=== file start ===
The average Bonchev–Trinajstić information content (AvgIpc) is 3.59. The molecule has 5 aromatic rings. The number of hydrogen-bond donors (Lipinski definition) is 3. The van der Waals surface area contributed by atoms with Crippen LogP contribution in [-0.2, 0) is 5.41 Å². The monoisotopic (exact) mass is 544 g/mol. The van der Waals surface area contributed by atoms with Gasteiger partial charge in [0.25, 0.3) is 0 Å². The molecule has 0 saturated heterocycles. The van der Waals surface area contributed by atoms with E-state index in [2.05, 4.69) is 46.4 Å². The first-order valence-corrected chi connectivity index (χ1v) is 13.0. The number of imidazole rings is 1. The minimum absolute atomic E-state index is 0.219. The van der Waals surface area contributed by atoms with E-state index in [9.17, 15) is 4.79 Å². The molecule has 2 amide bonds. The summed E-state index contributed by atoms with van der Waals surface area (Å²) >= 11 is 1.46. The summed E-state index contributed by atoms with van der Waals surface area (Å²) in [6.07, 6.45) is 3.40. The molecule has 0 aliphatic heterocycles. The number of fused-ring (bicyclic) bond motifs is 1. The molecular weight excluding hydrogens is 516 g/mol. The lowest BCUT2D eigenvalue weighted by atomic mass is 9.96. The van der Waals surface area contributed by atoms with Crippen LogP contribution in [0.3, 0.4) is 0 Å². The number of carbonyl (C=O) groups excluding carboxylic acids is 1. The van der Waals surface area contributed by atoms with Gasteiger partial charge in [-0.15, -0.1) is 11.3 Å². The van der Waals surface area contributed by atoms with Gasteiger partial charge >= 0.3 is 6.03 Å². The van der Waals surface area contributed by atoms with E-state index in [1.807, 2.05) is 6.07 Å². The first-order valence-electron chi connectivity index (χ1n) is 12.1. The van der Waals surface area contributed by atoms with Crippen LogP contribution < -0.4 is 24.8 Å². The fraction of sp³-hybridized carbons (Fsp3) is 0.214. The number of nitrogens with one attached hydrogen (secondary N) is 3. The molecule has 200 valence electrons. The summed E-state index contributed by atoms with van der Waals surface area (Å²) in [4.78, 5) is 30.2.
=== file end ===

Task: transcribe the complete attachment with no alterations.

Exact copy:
The average Bonchev–Trinajstić information content (AvgIpc) is 3.59. The molecule has 5 aromatic rings. The number of hydrogen-bond donors (Lipinski definition) is 3. The van der Waals surface area contributed by atoms with Crippen LogP contribution in [-0.2, 0) is 5.41 Å². The monoisotopic (exact) mass is 544 g/mol. The van der Waals surface area contributed by atoms with Gasteiger partial charge in [0.25, 0.3) is 0 Å². The molecule has 0 saturated heterocycles. The van der Waals surface area contributed by atoms with E-state index in [2.05, 4.69) is 46.4 Å². The first-order valence-corrected chi connectivity index (χ1v) is 13.0. The number of imidazole rings is 1. The minimum absolute atomic E-state index is 0.219. The van der Waals surface area contributed by atoms with E-state index in [9.17, 15) is 4.79 Å². The molecule has 2 amide bonds. The summed E-state index contributed by atoms with van der Waals surface area (Å²) >= 11 is 1.46. The summed E-state index contributed by atoms with van der Waals surface area (Å²) in [6.07, 6.45) is 3.40. The molecule has 0 aliphatic heterocycles. The number of fused-ring (bicyclic) bond motifs is 1. The molecular weight excluding hydrogens is 516 g/mol. The lowest BCUT2D eigenvalue weighted by atomic mass is 9.96. The van der Waals surface area contributed by atoms with Crippen LogP contribution in [0.3, 0.4) is 0 Å². The number of carbonyl (C=O) groups excluding carboxylic acids is 1. The van der Waals surface area contributed by atoms with Gasteiger partial charge in [-0.15, -0.1) is 11.3 Å². The van der Waals surface area contributed by atoms with Gasteiger partial charge >= 0.3 is 6.03 Å². The van der Waals surface area contributed by atoms with E-state index in [1.807, 2.05) is 6.07 Å². The first-order valence-electron chi connectivity index (χ1n) is 12.1. The van der Waals surface area contributed by atoms with Crippen LogP contribution < -0.4 is 24.8 Å². The fraction of sp³-hybridized carbons (Fsp3) is 0.214. The number of nitrogens with one attached hydrogen (secondary N) is 3. The molecule has 200 valence electrons. The summed E-state index contributed by atoms with van der Waals surface area (Å²) in [4.78, 5) is 30.2.